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FMCSA Confirms Weakened Hours of Service Rules Will Take Effect September 29th

Trump to Gut Regulations that Prevent Fatigue-Related Truck Crashes | Louisiana Truck Accident Lawyer

It appears the Trump administration’s plan to weaken regulations intended to keep exhausted truckers off the road is moving forward.

During the Federal Motor Carrier Safety Administration’s (FMCSA) 2020 Truck Safety Summit held virtually on August 5th, acting administrator Jim Mullen confirmed the administration’s revised Hours of Service regulations were “on track” to take effect September 29th, despite concern the impending changes will lead to an increase in fatigue-related truck and 18-wheeler accidents.

Trucking Industry One of Trump’s Staunchest Allies

The Hours of Service rules date back to the 1930s and limit the number of hours long-haul truckers and other interstate commercial drivers can remain behind the wheel without taking a break or going off-duty.  While fatigue driving is clearly dangerous, the trucking industry has long sought to gut the regulations, arguing they deny truckers needed flexibility.

Eager to curry favor with one of his staunchest allies, President Trump directed the FMCSA to “reform” the Hours of Service rules shortly after taking office in January 2017.  Earlier this year, the White House granted final approval to a proposal that will significantly weaken four crucial Hours of Service provisions:

  • Modifies the 30-minute break rule to require a break after 8 hours of consecutive driving time (instead of on-duty time) and allows time on duty, but not driving, to qualify as the half-hour break.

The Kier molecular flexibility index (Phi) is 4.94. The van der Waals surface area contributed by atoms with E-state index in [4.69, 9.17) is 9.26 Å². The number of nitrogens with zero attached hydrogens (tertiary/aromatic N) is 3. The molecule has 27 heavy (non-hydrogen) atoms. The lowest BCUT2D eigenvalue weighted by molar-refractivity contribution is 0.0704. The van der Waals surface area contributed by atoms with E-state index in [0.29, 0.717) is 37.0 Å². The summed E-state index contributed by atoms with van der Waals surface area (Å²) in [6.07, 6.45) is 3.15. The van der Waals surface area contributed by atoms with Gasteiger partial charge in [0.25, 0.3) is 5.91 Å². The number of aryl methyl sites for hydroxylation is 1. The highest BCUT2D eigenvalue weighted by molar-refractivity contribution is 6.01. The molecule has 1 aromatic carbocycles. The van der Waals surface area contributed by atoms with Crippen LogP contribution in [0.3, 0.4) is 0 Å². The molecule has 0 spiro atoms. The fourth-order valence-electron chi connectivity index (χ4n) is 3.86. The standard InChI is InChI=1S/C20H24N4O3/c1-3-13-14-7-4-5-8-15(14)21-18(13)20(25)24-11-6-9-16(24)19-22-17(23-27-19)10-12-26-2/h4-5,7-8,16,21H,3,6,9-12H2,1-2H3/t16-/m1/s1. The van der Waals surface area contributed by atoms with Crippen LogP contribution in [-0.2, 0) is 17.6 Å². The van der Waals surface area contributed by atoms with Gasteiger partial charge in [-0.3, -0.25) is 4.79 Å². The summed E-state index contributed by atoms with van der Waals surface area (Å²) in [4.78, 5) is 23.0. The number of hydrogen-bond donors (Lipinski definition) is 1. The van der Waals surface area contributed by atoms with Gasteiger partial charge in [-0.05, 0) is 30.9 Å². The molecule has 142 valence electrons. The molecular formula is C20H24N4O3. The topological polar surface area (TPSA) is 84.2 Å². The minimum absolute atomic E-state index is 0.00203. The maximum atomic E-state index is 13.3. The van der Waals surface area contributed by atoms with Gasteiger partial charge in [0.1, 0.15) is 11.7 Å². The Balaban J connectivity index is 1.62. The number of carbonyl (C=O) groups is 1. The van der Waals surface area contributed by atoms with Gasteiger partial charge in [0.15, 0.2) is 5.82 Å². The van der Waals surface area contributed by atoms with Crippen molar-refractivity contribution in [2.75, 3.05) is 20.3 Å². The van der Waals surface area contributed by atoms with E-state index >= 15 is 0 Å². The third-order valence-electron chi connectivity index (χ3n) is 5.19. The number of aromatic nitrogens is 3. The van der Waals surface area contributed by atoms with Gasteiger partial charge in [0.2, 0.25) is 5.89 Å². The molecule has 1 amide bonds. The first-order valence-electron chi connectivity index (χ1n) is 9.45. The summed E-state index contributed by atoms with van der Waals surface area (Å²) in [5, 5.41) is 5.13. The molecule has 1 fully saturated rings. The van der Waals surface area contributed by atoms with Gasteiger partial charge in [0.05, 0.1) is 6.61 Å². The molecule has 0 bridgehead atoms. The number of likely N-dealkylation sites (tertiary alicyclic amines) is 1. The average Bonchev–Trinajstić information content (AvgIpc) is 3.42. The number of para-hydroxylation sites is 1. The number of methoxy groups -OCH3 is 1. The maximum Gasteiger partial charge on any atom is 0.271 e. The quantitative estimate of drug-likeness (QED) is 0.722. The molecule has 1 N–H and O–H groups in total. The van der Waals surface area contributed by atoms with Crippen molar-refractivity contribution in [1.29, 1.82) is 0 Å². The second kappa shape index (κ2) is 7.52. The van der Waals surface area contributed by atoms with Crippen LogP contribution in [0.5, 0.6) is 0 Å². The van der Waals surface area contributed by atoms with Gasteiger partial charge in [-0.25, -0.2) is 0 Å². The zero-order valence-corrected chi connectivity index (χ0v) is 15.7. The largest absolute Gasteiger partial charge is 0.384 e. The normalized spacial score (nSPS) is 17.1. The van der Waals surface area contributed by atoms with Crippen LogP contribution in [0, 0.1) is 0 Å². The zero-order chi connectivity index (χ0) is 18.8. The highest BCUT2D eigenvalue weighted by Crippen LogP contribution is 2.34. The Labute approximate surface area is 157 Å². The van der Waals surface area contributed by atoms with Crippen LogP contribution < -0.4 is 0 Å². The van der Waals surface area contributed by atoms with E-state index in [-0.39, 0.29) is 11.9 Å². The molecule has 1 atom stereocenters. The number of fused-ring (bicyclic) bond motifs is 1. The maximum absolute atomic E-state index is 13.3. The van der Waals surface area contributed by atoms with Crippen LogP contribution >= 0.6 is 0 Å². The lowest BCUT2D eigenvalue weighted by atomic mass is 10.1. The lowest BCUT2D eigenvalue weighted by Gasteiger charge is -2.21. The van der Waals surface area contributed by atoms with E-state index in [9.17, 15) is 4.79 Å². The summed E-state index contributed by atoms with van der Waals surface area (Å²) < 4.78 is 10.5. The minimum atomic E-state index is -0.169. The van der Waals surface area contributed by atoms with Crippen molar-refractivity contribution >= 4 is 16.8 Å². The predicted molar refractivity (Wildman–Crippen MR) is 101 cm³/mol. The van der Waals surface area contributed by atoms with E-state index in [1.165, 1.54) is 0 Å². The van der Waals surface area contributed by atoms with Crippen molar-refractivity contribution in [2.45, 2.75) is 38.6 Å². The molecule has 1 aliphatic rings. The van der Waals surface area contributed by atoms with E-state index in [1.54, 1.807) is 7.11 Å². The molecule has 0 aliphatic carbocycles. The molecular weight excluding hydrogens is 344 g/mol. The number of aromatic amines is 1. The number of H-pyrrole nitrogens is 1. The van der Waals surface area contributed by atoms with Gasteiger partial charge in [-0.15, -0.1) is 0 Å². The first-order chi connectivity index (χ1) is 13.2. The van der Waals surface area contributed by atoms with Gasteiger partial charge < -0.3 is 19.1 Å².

• Increases on-duty limits for short-haul operations from 12 to 14 hours and from 100 air-miles to 150
  • Extends the maximum driving window for adverse conditions by two hours.
  • Weakens the sleeper berth exception by allowing drivers to split their required 10 hours off duty into two periods.

Driver Fatigue May Contribute to 40% of Truck & 18-Wheeler Accidents

The National Highway Traffic Safety Administration estimates that deadly crashes involving at least one large commercial truck were up 1% in 2019. Fatigued drivers could be responsible for as many as 40% of the trucking-related accidents that occur in the United States every year.

While proponents of the new Hours of Service rules insist the changes will not compromise safety, opponents remain unconvinced.  Earlier this summer, the Teamsters Union, Advocates for Highway and Auto Safety, the Citizens for Reliable and Safe Highways, Parents Against Tired Truckers, and the Truck Safety Coalition petitioned the FMCSA to reconsider the planned reforms.

“The weakening of the hours-of-service rules will undoubtedly endanger the lives of truck drivers and the citizens with whom they share the roads every day,” the organizations wrote. “Despite claims that these revisions will empower drivers to make independent choices to address fatigue more efficiently, the repeated mention of traffic, foul weather, and detention time belies this claim as the agency’s actual justification for this proposed change to the hours-of-service rules.”

Unfortunately, Mullen’s recent remarks strongly suggest the petition did not have its intended effect.

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